The church remembers one of her most important figures on April 25th, St. Mark the Evangelist. We call him the evangelist, because he is the traditional author for the gospel of Mark, the shortest of the four gospels. Because he wrote such an important book in the New Testament, Mark’s contribution to Christianity cannot be overstated. His work is foundational for understanding our savior. But who is St. Mark the evangelist?
Tradition connects the author of the Gospel of Mark with Mark of the New Testament. Mark first appears in Acts 12. Peter had been imprisoned by King Herod, and an angel came to unlock the doors. After the angel guided Peter out of the prison, he went immediately to the home of Mary, the mother of Mark. The chapter also says that Mark travelled with Saul, or Paul, and Barnabas on the first of Paul’s missionary journeys.
When Barnabas and Paul were about to go on their second missionary journey, Mark was the cause of an argument. In Acts 15, we read that Barnabas wanted to take Mark along with them, but Paul did not. Paul did not think it wise to bring Mark, because Mark had left the group at Pamphyllia while Paul and Barnabas had continued. The argument was so severe that Paul and Barnabas split company and went on separate trips instead. Barnabas and Mark went to Cyprus while Paul and Silas went to Syria and Cilicia.
New Testament letters also mention Mark. In Colossians 4, Paul sends Mark’s greetings to the church in Colossae. He also tells them to welcome Mark when Mark comes to instruct them. Apparently, the division between Mark and Paul had been healed by this time. In 2 Timothy 4, Paul again mentions Mark. He tells Timothy to bring Mark to him, because Mark had been helpful in Paul’s ministry. Paul makes a similar mention in Philemon, verse 24.
1 Peter, however, may be the best reference in the Bible to teach us about Mark’s life after the book of Acts. In the final greetings of the letter, 1 Peter 5:13, the apostle writes, “She who is at Babylon, who is likewise chosen, sends you greetings, and so does Mark, my son.”
The reference to Babylon helps us see where Peter writes the letter. It refers to the city of Rome by referring to the Old Testament Babylonians who cause the exile. Peter sees the church’s sojourn in Rome as an exile in hostile territory. So, Peter greets the recipients of his letter for the Roman church.
He also greets them for Mark, whom he calls, “my son.” Tradition has it that this is the same Mark who wrote the gospel. Peter calls him, “my son,” because Mark has been a dutiful and beloved fellow servant of the gospel. He worked with Peter in Rome, and Peter loved him enough to call him a son.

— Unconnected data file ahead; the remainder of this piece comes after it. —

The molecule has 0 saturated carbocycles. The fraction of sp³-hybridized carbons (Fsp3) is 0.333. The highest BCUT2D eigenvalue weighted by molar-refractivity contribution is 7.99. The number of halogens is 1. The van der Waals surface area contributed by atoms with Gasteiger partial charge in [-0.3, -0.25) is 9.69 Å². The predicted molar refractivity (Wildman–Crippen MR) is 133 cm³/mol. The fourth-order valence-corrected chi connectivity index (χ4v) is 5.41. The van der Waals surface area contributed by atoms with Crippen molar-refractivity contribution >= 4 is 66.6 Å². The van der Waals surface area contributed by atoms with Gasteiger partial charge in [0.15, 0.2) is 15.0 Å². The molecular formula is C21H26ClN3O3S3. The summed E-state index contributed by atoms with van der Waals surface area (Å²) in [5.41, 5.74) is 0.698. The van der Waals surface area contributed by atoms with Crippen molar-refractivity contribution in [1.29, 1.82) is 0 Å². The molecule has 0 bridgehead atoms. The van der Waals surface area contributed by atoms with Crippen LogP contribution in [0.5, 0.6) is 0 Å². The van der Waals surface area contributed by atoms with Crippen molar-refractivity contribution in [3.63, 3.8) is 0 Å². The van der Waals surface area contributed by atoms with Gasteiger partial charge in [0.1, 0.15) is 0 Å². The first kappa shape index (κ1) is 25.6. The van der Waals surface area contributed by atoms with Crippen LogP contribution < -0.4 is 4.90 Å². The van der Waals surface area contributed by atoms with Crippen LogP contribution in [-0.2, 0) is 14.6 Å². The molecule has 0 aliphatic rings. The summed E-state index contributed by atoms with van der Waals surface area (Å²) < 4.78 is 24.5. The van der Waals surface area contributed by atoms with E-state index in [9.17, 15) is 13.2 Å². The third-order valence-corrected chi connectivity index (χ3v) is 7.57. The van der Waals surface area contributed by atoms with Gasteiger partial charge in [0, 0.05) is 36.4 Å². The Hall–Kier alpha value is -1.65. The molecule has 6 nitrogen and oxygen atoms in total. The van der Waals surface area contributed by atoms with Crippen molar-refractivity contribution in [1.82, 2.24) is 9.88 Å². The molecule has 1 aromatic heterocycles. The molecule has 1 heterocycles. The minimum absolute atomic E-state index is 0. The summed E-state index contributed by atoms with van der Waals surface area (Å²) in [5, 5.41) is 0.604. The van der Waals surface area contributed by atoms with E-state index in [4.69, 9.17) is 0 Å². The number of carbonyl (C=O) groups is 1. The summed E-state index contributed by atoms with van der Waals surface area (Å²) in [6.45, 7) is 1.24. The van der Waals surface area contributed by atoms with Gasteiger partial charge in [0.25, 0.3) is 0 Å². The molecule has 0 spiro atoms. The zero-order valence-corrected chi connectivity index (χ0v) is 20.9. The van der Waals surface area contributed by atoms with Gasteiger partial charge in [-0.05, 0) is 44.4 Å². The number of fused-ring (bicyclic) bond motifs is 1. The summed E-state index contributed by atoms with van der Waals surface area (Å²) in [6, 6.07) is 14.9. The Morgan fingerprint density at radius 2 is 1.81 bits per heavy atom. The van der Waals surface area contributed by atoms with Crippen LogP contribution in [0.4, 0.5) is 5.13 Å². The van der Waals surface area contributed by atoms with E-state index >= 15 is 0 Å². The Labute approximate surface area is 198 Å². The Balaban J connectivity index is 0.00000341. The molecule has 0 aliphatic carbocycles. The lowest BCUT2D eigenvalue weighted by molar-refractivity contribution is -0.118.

The same traditions tell this same Mark wrote the Gospel of Mark. Eusebius quotes Papias , c AD 130, saying that Mark was Peter’s interpreter:
“Mark, having become the interpreter of Peter, wrote down accurately, though not in order, whatsoever he remembered of the things said or done by Christ. For he neither heard the Lord nor followed him, but afterward, as I said, he followed Peter.”
According to these historians, Mark followed Peter, and he helped Peter preach and teach in Rome. Instead of writing based on his own experience with Jesus, Mark wrote down what Peter preached, so his preaching would continue in the form of the gospel story.
After writing the gospel, we don’t know much about his life. Some suggest that Mark founded the church in Alexandria, but we have no real records to prove this one way or another. We also do not know much about his death, either the manner or the year. The Acts of Mark suggest that he died by being dragged through the city of Alexandria, but there is no evidence prior to the 4th century about this.
St. Mark's Basilica, in Venice, claims to hold Mark’s remains. It is said that two Venetian merchants and two Greek monks took Mark’s remains from Alexandria, which was under Muslim control at the time. A mosaic at St. Marks shows that the thieves covered his remains with pork to prevent the Muslim guards, who couldn’t touch pork, from inspecting their cargo. In 1094, the remains were installed at St. Mark’s Basilica in Venice. Their claims are impossible to verify, however, so we will never know for sure.
Because Mark is the author of one of the four gospels, he has a special symbol, the winged lion. It comes from three references in the Bible, one from Ezekiel and one from Revelation. In Ezekiel 1 , the prophet sees a vision of four living creatures. Each of these creatures has four faces: A man, a lion, an ox, and an eagle. Revelation has a similar vision. The living creatures are around God’s throne, and they are like a lion, an ox, a man, and an eagle.
Christians associate the four living beings with the four gospels, and they assign one of the living beings to each gospel. Mark’s is the lion with wings. His contribution to the New Testament preserves the story of Jesus for thousands of years of preaching.
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